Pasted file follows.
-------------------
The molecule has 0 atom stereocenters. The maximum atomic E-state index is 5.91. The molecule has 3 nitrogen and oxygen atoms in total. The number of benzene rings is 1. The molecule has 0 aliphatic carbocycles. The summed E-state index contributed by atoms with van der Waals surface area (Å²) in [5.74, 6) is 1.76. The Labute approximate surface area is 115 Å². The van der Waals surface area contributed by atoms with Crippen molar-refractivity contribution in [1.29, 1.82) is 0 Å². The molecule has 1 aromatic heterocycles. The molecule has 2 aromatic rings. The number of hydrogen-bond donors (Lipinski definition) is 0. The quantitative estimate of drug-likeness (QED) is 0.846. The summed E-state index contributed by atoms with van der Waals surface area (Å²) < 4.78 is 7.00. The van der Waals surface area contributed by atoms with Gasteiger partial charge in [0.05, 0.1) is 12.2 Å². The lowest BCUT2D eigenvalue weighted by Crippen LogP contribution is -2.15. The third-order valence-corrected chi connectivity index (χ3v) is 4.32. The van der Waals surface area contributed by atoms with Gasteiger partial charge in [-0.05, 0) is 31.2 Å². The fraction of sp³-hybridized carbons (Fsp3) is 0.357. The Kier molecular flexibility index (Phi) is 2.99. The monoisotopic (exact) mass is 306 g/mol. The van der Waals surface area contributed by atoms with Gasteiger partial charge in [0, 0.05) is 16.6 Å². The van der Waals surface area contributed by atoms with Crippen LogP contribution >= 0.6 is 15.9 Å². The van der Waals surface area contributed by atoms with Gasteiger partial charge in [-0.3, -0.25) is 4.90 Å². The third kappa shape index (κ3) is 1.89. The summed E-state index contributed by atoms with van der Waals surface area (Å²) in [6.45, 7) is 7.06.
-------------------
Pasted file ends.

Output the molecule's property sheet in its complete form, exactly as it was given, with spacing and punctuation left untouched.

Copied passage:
The molecule has 0 atom stereocenters. The maximum atomic E-state index is 5.91. The molecule has 3 nitrogen and oxygen atoms in total. The number of benzene rings is 1. The molecule has 0 aliphatic carbocycles. The summed E-state index contributed by atoms with van der Waals surface area (Å²) in [5.74, 6) is 1.76. The Labute approximate surface area is 115 Å². The van der Waals surface area contributed by atoms with Crippen molar-refractivity contribution in [1.29, 1.82) is 0 Å². The molecule has 1 aromatic heterocycles. The molecule has 2 aromatic rings. The number of hydrogen-bond donors (Lipinski definition) is 0. The quantitative estimate of drug-likeness (QED) is 0.846. The summed E-state index contributed by atoms with van der Waals surface area (Å²) < 4.78 is 7.00. The van der Waals surface area contributed by atoms with Gasteiger partial charge in [0.05, 0.1) is 12.2 Å². The lowest BCUT2D eigenvalue weighted by Crippen LogP contribution is -2.15. The third-order valence-corrected chi connectivity index (χ3v) is 4.32. The van der Waals surface area contributed by atoms with Gasteiger partial charge in [-0.05, 0) is 31.2 Å². The fraction of sp³-hybridized carbons (Fsp3) is 0.357. The Kier molecular flexibility index (Phi) is 2.99. The monoisotopic (exact) mass is 306 g/mol. The van der Waals surface area contributed by atoms with Gasteiger partial charge in [0, 0.05) is 16.6 Å². The van der Waals surface area contributed by atoms with Crippen LogP contribution >= 0.6 is 15.9 Å². The van der Waals surface area contributed by atoms with Gasteiger partial charge in [-0.3, -0.25) is 4.90 Å². The third kappa shape index (κ3) is 1.89. The summed E-state index contributed by atoms with van der Waals surface area (Å²) in [6.45, 7) is 7.06.